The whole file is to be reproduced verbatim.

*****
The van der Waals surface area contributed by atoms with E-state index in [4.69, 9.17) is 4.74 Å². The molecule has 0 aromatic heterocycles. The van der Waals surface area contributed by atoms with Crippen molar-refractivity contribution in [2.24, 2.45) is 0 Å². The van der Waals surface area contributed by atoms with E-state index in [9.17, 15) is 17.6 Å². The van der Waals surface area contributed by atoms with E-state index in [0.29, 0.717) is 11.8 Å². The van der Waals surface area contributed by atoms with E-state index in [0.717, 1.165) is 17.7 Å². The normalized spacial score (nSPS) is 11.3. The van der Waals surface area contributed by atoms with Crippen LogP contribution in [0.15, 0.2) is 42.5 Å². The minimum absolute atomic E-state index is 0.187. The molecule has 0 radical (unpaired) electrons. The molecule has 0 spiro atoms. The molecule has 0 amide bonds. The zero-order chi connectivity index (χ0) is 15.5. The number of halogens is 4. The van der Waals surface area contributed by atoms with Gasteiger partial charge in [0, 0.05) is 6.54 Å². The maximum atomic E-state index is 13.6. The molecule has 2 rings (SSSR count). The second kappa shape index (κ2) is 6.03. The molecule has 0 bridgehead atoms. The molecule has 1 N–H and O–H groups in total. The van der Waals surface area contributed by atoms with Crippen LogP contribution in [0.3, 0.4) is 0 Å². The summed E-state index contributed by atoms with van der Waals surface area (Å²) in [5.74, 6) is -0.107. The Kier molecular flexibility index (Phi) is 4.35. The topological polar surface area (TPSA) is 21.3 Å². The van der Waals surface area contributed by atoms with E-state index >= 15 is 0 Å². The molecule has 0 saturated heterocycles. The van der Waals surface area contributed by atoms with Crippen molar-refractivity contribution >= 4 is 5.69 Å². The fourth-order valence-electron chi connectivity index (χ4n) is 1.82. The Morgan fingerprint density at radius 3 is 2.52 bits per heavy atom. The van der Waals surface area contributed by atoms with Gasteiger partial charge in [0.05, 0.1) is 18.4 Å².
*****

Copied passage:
The van der Waals surface area contributed by atoms with E-state index in [4.69, 9.17) is 4.74 Å². The molecule has 0 aromatic heterocycles. The van der Waals surface area contributed by atoms with Crippen molar-refractivity contribution in [2.24, 2.45) is 0 Å². The van der Waals surface area contributed by atoms with E-state index in [9.17, 15) is 17.6 Å². The van der Waals surface area contributed by atoms with E-state index in [0.29, 0.717) is 11.8 Å². The van der Waals surface area contributed by atoms with E-state index in [0.717, 1.165) is 17.7 Å². The normalized spacial score (nSPS) is 11.3. The van der Waals surface area contributed by atoms with Crippen LogP contribution in [0.15, 0.2) is 42.5 Å². The minimum absolute atomic E-state index is 0.187. The molecule has 0 radical (unpaired) electrons. The molecule has 0 spiro atoms. The molecule has 0 amide bonds. The zero-order chi connectivity index (χ0) is 15.5. The number of halogens is 4. The van der Waals surface area contributed by atoms with Gasteiger partial charge in [0, 0.05) is 6.54 Å². The maximum atomic E-state index is 13.6. The molecule has 2 rings (SSSR count). The second kappa shape index (κ2) is 6.03. The molecule has 0 bridgehead atoms. The molecule has 1 N–H and O–H groups in total. The van der Waals surface area contributed by atoms with Crippen LogP contribution in [0.3, 0.4) is 0 Å². The summed E-state index contributed by atoms with van der Waals surface area (Å²) in [5.74, 6) is -0.107. The Kier molecular flexibility index (Phi) is 4.35. The topological polar surface area (TPSA) is 21.3 Å². The van der Waals surface area contributed by atoms with E-state index >= 15 is 0 Å². The molecule has 0 saturated heterocycles. The van der Waals surface area contributed by atoms with Crippen molar-refractivity contribution >= 4 is 5.69 Å². The fourth-order valence-electron chi connectivity index (χ4n) is 1.82. The Morgan fingerprint density at radius 3 is 2.52 bits per heavy atom. The van der Waals surface area contributed by atoms with Gasteiger partial charge in [0.05, 0.1) is 18.4 Å².